Kellan Mogil climbed, barefoot, up a wood plank that was haphazardly perched on a mound of dirt.
He wanted to see what was in a giant hole that two bigger boys were digging.
The two-and-a-half-year-old's mother was sitting more than a dozen feet away at a table, talking to a friend.
All was as it should be at the Anarchy Zone playground, part of the Ithaca Children's Garden. The "adventure playground" encourages kids to play in ways that would make some parents cringe.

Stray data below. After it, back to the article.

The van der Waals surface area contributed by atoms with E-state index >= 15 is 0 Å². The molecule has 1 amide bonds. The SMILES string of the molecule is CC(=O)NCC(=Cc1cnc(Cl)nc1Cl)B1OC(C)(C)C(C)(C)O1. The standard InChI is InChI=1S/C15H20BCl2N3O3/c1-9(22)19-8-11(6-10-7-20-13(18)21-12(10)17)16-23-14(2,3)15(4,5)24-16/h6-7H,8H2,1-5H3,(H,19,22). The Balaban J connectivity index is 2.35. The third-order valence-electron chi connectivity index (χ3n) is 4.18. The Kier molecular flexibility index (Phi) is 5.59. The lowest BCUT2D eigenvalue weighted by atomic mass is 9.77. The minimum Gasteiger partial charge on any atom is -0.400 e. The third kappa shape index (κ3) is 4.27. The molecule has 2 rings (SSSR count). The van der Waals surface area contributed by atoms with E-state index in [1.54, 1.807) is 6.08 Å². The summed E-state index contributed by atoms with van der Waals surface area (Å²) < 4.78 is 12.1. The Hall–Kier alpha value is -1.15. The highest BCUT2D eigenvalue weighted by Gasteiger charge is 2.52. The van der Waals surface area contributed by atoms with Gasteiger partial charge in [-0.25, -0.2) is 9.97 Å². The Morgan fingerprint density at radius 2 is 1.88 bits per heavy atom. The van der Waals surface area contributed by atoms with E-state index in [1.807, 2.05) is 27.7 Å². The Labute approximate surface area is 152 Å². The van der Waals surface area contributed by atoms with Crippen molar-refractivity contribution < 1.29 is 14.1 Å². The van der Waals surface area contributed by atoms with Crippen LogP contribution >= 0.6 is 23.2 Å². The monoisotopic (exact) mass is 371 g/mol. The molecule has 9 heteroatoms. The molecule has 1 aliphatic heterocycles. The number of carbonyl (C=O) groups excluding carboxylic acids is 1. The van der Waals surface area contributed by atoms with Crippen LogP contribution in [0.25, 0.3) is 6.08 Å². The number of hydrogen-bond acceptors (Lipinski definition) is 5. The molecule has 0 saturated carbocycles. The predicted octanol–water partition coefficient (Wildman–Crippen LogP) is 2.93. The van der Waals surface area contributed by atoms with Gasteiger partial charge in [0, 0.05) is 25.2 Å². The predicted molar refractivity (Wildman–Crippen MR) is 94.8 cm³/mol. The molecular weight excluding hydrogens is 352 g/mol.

It is a partially fenced-in dirt spot, stocked with boards, shovels, wheelbarrows, old tires, fabric, rope and mud. What it becomes depends on a child's imagination. Parents are encouraged to stay out of the way unless they want to play along.
The message of the Anarchy Zone, part of a growing free-play movement: Kids suffer when play is too structured and too safe.
It's not just about the playground. The main point is to put kids in charge of their own play. Let them build what their imaginations dream up without parents who say "Don't" and "Put that here."